provided fertile ground for the development of disability as a major issue of public concern (p. 85). Hampton quite rightly identifies Megan du Boisson as central to the success of DIG, noting the effectiveness of a more moderate approach which engaged the public by appealing to circumstances which they could relate to, for example the potential long-term separation from family members (p. 92). Hampton provides a thorough overview of the role of the media throughout this period, noting the regularity with which DIG featured in the press which, he argues, ‘compelled both major parties, the House of Commons, and the Trade Union Congress to engage with the welfare of disabled people as an unjust oversight of the settlement of the 1940s’ (p. 13).
According to Hampton, DIG's influence was evident in proposals made by the Minister for Social Security for the introduction of an Attendance Allowance for the severely disabled which, he argues, 'was significant as the first divergence from the contributory principle' (p. 98). Discussions, however, did not address the needs of 'those chronically unable to earn, such as disabled housewives', and Hampton maintains that the prevailing attitude of the Labour Party was to consider disability a problem which could be ‘dealt with after more pressing issues’ (p. 98). The Conservative position is presented as one of political expediency, accepting the need for some future cash provisions on the understanding that there 'were now political consequences for not engaging with disabled people' (p. 99). Despite their potential influence, Hampton argues that trade union support was tempered by the perception of disabled people as a minor workforce who did 'not fit the steely self-image of the industrial worker' (p. 102). Hence, whilst the TUC applied a degree of pressure on Labour to improve incomes for those not covered by National Insurance, disability remained a marginal concern for trade unions, particularly in the face of rising unemployment in the 1970s. Despite criticism from Labour backbenchers dissatisfied with Wilson’s gradualist approach to social welfare, the chapter argues that many within government continued to differentiate between the war and industrially injured and the general disabled either ‘philosophically or because of concern about the great costs and complications of an unbiased national disability income' (p. 104). Despite reservations, cash benefits 'emerged as a topic of serious enquiry' during this period with changing conceptions of relative, rather than absolute poverty, and the chapter provides evidence for this in its discussion of the various ministries, official committees, and working parties investigating the issue (pp. 105–11). Hampton's analysis of the findings of the Seebohm Committee indicate that disability remained a secondary concern to other PSS groups; however, he argues that this was because the 'Committee's priorities were established before disabled people became a political and policy issue' (p. 111). The chapter ultimately concludes that 'despite the important psychological gains of recognition and representation, disabled people did not receive new cash provisions; however, the period was significant in achieving a general consensus that this was desirable and would be 'dealt with after the major reorganisations of the 1960s' (p. 120).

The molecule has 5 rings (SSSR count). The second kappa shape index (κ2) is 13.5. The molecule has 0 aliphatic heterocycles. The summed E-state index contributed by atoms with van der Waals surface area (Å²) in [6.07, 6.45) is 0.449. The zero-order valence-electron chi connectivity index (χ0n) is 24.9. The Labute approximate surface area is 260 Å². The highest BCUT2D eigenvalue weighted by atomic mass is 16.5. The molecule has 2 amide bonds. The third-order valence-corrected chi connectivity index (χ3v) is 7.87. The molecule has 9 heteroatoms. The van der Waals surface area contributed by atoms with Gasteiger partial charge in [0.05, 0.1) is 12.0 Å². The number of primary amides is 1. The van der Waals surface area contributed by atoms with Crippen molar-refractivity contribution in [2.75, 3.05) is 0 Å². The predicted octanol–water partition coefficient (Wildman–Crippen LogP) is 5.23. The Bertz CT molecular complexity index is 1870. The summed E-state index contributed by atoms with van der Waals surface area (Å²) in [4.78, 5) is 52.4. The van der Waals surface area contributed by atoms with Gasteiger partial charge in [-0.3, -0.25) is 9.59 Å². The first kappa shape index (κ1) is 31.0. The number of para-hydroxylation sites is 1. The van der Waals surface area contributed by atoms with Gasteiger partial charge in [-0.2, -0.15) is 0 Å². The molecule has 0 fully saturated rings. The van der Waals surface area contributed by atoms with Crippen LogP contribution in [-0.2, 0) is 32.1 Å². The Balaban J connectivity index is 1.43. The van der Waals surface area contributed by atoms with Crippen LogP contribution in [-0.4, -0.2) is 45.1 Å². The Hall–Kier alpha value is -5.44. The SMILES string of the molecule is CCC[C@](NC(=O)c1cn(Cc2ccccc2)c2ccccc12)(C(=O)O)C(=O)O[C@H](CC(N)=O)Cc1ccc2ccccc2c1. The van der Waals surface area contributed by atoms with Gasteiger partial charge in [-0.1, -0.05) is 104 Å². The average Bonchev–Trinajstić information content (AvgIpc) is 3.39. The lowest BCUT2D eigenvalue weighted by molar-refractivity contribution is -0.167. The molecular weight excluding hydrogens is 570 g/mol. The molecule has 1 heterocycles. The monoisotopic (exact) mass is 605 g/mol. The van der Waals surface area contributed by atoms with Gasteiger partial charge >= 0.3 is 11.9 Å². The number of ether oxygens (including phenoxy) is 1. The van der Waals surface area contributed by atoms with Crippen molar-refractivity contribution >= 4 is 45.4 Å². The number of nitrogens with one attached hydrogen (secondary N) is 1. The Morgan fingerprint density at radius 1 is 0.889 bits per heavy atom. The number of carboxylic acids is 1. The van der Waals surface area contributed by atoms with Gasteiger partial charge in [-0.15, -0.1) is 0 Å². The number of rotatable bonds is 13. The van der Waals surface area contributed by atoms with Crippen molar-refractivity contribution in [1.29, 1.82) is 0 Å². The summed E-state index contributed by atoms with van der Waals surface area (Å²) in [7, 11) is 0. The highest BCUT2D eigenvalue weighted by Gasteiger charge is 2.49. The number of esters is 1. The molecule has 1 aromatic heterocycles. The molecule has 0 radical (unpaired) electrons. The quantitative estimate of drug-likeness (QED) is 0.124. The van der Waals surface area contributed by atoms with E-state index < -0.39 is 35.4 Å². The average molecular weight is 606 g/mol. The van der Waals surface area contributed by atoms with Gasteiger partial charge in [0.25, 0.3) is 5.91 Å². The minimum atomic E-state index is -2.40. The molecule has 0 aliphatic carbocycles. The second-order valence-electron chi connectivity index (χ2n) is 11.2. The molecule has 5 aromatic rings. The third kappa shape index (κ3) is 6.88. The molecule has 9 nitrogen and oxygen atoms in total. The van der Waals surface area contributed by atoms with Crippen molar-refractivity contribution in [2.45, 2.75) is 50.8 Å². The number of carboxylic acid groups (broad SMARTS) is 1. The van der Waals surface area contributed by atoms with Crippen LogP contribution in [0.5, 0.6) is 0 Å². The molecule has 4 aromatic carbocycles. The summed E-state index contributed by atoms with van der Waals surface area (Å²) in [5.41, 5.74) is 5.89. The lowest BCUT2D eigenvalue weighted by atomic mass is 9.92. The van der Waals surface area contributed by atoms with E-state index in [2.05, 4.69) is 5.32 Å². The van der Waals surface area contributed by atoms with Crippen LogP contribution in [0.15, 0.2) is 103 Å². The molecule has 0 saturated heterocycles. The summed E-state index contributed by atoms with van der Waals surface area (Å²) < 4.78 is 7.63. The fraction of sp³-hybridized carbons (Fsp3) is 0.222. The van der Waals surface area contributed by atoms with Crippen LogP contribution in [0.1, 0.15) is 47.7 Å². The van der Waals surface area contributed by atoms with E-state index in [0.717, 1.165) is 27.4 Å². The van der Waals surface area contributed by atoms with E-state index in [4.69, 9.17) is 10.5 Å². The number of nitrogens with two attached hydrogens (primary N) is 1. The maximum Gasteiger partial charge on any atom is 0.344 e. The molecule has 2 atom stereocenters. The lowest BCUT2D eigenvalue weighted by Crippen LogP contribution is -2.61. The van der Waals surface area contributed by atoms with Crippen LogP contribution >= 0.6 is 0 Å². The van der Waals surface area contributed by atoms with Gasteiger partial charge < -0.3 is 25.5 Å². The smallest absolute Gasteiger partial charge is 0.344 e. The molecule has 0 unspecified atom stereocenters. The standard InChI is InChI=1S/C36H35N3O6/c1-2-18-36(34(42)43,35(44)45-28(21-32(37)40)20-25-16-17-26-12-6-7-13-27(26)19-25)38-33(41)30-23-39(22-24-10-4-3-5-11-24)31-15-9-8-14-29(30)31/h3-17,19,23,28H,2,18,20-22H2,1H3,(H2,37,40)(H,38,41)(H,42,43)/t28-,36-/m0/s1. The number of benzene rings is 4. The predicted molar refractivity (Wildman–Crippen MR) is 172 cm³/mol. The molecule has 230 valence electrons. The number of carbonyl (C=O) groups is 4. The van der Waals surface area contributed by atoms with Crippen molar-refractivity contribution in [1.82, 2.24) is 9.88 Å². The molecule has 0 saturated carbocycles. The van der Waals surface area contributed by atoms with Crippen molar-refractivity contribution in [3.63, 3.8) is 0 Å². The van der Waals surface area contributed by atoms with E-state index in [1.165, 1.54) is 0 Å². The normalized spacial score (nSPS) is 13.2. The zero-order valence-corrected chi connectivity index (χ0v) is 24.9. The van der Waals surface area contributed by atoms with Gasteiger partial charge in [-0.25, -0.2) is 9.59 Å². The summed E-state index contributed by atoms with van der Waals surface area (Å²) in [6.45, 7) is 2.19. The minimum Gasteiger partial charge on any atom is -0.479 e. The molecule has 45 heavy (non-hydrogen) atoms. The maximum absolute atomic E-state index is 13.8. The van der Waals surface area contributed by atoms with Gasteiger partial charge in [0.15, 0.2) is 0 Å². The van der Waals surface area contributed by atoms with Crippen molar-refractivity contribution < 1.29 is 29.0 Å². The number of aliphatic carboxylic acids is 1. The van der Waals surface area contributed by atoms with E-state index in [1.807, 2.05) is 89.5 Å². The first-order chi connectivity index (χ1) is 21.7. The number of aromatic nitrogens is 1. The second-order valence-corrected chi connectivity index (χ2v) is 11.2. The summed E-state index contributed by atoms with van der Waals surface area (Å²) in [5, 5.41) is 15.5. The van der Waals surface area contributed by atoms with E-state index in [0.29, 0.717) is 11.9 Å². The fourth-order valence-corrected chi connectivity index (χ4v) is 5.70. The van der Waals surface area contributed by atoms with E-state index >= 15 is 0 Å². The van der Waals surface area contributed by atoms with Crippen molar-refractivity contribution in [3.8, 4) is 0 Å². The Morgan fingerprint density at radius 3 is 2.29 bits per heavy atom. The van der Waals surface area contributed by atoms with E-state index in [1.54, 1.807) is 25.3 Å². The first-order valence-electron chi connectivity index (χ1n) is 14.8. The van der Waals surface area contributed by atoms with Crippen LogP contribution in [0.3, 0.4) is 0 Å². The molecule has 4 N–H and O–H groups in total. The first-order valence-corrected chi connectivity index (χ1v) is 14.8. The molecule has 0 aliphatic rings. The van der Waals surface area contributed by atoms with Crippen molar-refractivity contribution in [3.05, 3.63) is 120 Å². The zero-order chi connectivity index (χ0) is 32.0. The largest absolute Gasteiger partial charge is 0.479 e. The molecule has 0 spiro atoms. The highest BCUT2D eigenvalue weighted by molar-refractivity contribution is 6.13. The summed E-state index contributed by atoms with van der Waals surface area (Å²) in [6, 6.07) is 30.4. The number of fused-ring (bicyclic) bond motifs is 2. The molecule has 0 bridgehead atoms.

The years 1970–2 are addressed within chapter five, which gives particular attention to the passage of the Chronically Sick and Disabled Persons Act (CSDPA) in 1970. Hampton argues that despite considerable psychological gains, the full implementation of the Act was 'curtailed by the fear of 100 per cent identification and great expenditure' (p. 169). Instead, the Conservative government advocated selective cash payments over the expansion of services proposed by the CSDPA, and Hampton argues that new social conceptions of disability gave greater impetus towards the move for cash provisions which were considered to enable independent living to a far greater degree than services. The work of DIG is discussed in relation to British entry to the European Economic Community, and by bringing a European focus to their research, DIG were able to make 'unfavourable comparisons between British and European schemes' (p. 142). This demonstrated their ability to be responsive to the concerns of government, and allowed them to continue to exact considerable pressure during this period. The chapter concludes with a discussion of the Thalidomide scandal, which saw the government come under significant pressure to provide those effected with cash benefits for life, thus legitimating the idea of 'a non-contributory lifetime income for those with chronic conditions' (p. 164). Hampton argues that DIG's failure to agitate on the issue of Thalidomide meant they 'missed an opportunity to further their goals' (p. 167). However, DIG chose not to jeopardise its relations with the government, and with the establishment of the privately funded Lady Hoare Thalidomide Fund, the 'government were able to evade calls for involvement or new statutory provision for thalidomide victims or other disabled people with a £3 million pound donation' (p. 167).